If not for COVID-19, it’s likely that AK Okereke would have received serious looks for a Division-I basketball scholarship.
Just ask those who watched the 6-foot-7 forward play.
“I think everyone was sleeping on him,” said Demetrius Porter, who coached Okereke in AAU basketball.
“No pandemic, he would probably have several Division-I offers.”
The unique thing about Okereke, who led the Clovis North boys’ basketball team to the Central Section Open Division playoffs last season, was that he didn’t need his on-court talent to gain admittance into America’s prestigious universities.
A 4.72 GPA in the classroom made Okereke a valedictorian and helped him earn acceptance letters from Notre Dame, Cornell and UCLA. Hours spent in the gym were followed by more hours working on homework from his AP and honors classes.
“It was school, then practice right after, then church after that, and coming home to eat, shower, and do homework after that,” Okereke said. “[The scholarships] were a dream come true, really. The long nights staying up until 2 or 3 a.m. getting projects done, pushing myself… once I opened up those acceptance letters, I realized it was all worth it.”
Okereke balanced a busy academic life with a starring role on the court. He became the Broncos’ top scorer his senior year, a result of his new, more aggressive offensive approach.
“What I think changed with him is that he became a lot more aggressive at shooting the three,” said Clovis North boys’ basketball head coach Tony Amundsen. “His sophomore year, he was trying to fit in with the team, so he would get his baskets where he could, going to the rim and rarely shooting threes. Then his junior year, I was begging him to shoot more because I knew he could shoot the ball.”
Enter Porter and the Elite Basketball Organization, also known as EBO, who approached Okereke about joining their AAU team after his junior season.
AK agreed, and Porter turned him into a confident scorer by surrounding him with other talented Central Valley hoopers.
“It had to be kind of like a sink or swim situation,” Porter said. “You can’t take a day off when you’re going against A.J. George every day. You can’t take a day off when you’re going against Jaden Geron. You’ll get embarrassed.”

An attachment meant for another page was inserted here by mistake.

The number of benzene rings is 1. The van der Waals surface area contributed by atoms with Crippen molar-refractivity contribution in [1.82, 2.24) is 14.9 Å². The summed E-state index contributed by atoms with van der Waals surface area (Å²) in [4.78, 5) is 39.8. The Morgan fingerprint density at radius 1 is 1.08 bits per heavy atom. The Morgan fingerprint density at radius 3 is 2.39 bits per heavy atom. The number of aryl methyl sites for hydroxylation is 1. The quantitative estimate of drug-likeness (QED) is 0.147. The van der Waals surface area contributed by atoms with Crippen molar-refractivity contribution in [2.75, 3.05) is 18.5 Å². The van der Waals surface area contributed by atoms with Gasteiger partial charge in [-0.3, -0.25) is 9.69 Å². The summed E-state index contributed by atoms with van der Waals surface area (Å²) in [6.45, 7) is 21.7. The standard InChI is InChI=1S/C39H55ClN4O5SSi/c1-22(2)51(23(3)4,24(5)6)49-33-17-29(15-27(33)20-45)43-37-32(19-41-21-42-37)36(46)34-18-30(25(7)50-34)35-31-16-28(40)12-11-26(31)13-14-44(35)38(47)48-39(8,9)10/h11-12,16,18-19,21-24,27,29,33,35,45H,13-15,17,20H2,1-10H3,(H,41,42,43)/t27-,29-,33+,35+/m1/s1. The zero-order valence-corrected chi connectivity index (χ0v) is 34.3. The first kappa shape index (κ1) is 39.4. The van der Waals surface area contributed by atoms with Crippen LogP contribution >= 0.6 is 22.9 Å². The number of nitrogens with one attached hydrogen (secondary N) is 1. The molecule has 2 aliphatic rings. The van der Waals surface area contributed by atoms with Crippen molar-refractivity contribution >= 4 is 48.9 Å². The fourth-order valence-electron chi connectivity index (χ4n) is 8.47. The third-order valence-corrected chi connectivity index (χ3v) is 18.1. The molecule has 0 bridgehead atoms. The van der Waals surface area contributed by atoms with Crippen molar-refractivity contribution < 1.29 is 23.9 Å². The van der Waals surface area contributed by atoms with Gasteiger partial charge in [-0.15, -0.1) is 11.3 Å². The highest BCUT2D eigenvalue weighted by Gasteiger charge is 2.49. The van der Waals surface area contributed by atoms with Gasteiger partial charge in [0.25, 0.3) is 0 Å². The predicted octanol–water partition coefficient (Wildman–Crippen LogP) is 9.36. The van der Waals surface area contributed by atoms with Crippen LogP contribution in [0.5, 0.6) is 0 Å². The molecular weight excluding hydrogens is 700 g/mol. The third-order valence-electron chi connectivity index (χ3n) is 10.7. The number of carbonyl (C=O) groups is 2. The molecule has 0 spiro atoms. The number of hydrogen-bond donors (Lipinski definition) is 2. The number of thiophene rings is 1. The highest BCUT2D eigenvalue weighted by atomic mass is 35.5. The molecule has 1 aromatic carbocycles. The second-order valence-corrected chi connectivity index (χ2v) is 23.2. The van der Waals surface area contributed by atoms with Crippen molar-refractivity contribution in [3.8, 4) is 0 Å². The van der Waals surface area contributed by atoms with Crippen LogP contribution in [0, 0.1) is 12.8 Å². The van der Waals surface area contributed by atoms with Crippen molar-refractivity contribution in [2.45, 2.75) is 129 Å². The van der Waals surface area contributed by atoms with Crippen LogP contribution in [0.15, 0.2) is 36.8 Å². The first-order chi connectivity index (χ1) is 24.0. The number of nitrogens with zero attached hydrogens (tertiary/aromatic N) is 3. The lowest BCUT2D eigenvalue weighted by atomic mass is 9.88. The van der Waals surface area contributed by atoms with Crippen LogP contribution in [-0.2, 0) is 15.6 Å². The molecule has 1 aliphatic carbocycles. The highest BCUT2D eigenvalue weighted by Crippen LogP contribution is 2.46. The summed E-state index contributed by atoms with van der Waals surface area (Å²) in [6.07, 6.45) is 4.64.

Okereke said it was “a tough start” but he built chemistry with his new teammates, and EBO held its own on the tournament circuit.
“We were going to Arizona,” Okereke said. “We were going to Utah, playing the top competition. It was a grind there, because we were playing against Division-I athletes. Coming back here, I was like, ‘If I can score on them, I can definitely score on these guys.’”
Okereke averaged 22.3 points, 8.5 rebounds, and 3.4 assists per game his senior year. He saved his best for the last game of his high school career, recording 39 points, 15 rebounds, six assists and six blocks in a state playoff loss to then-state No.7 Chaminade
Unfortunately for AK, his big season coincided with a period where recruits struggled to get noticed by colleges, due in part to the COVID-19 pandemic.
“There’s so many college players that are in the transfer portal, and that narrowed his chances of finding a place because these Division-I teams are picking up kids from other colleges that are transferring,” Amundsen said. “The COVID year has been tough on the 2021 class.”
Thus, Okereke plans to attend Cornell without a basketball scholarship, but with a major in economics in mind. His love for basketball is still there, but those who know AK realize he is bound for more than basketball.
Porter said he told the EBO team: “All you guys have NBA dreams and it’s cool. But AK is going to either make it to the NBA, or he’s going to be owning y’all in the NBA, because that’s how smart he is.”